Find the ‘feeling' again

Published 10:50 am Wednesday, August 30, 2006

By Staff
I experienced Katrina. Not in the physical sense, but through emotions and images as described by relative newcomers to Brewton.
Ann and Roger Lee along with their children, Anthony and Victoria, came to Brewton a year ago by chance and by necessity. A year later, they are here because of a newfound hometown.
I've often wondered how folks come to live in Brewton. Our own Bruce Hixon is still relatively new in Brewton. He came here from Salem, Ill., which is only 70 miles east of St. Louis. Although Salem wasn't very big by some standards, he certainly lived close enough to other big cities to make him a &#8220big city” person in my book.
He found us on the map, checked it out and decided it would be a great place to live. He says it gave him a chance to experience something different in a different region without snow and ice and below zero temperatures. So now, he calls Brewton home. Go figure.
Ann and Roger Lee didn't have quite the same experience in coming to Brewton. They were evacuees from Chalmette, La., a suburb of New Orleans when Katrina arrived one year ago yesterday.
Although the family didn't come straight to Brewton, they did make it here in one piece. You'll read about part of their story on the front page of today's paper. It's only part of the story.
As I interviewed them yesterday, I decided that living in a big city, no matter what part of the country it's in, is not all it's cracked up to be.
When Ivan struck here a few years back, we had the luxury of having friends and family around us that were able to loan us a generator, cook us a meal or just share a good talk while we waited for electricity to be restored. The Lee's didn't have that luxury.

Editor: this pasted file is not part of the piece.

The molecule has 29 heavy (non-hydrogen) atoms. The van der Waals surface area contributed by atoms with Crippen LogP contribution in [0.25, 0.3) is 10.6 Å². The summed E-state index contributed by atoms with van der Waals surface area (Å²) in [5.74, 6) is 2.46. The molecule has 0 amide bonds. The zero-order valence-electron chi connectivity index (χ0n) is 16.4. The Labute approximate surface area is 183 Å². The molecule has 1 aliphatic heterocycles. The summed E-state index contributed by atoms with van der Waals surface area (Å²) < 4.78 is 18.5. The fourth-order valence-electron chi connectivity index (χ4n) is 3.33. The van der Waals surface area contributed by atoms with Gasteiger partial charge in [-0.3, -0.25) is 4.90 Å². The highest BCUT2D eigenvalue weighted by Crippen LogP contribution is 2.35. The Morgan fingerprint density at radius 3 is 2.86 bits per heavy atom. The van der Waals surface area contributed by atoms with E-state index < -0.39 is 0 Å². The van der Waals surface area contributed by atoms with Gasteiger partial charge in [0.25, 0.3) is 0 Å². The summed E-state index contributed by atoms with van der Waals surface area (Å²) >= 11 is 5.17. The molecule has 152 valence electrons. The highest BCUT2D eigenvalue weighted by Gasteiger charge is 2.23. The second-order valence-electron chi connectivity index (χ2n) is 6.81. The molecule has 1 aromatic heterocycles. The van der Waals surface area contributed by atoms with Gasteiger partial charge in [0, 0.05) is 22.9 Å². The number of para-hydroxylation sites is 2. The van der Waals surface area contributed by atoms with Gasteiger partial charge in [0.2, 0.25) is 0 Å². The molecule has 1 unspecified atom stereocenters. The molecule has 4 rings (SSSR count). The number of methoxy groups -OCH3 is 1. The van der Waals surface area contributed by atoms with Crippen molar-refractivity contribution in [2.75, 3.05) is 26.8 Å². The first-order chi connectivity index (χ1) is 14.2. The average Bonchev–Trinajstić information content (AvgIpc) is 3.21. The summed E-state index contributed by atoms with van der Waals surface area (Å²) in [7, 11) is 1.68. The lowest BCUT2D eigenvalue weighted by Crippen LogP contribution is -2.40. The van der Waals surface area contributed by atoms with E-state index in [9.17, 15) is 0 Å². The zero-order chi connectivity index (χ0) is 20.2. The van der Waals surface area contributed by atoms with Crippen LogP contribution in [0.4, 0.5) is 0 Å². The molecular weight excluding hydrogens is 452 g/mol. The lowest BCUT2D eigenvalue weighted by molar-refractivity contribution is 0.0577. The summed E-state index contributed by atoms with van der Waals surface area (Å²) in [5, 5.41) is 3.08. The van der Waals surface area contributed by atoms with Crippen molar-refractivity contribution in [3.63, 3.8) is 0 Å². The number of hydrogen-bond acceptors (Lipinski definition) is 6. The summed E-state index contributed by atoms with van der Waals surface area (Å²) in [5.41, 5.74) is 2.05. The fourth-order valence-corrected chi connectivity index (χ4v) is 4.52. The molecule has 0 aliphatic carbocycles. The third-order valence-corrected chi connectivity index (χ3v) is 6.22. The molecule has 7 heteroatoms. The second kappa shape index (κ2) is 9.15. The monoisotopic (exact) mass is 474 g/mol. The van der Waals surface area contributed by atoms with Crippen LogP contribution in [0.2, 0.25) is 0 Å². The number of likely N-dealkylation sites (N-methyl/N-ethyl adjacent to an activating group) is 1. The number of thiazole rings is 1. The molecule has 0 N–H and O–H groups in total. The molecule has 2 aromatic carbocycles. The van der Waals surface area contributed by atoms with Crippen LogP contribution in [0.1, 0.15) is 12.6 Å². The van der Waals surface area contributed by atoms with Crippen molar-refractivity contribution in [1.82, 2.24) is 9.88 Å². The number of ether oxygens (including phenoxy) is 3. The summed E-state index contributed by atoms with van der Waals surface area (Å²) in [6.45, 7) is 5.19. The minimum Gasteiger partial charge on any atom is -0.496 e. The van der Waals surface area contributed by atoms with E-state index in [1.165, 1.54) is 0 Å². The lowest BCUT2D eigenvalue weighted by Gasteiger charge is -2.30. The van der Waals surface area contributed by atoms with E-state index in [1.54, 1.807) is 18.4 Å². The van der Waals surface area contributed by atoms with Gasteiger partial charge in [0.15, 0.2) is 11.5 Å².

The Lees lived in a neighborhood where they didn't even know the people who lived across the street. Ann explained that with the hustle and bustle and many activities in their city, they just didn't have the time to get to know their neighbors.
Funny, when they came to Brewton, they didn't find any strangers. When they got here, there was a house, clothes, food and new friends waiting on them.
Roger told me he loved this place and the people here because they were welcomed with open arms and outstretched hands. Ann explained that it wasn't just the town, or even just the people, but it was a feeling she got.
I myself have experienced that feeling here. I grew up here but I did live elsewhere for about 15 years then moved back here. And just as Ann explained, when I came back to Brewton in 1997, it was just a feeling I had.
If you have lived in Brewton all of your life, or for at least as long as you can remember, you may have gotten used to the &#8220feeling”. My challenge to you is to get out and talk to the people next door, strike up a conversation with someone in line at the grocery store. Chances are you'll get that warm, friendly &#8220feeling” again.
Lisa Tindell is a news writer for The Brewton Standard. She can be reached at 867-4876 or by email at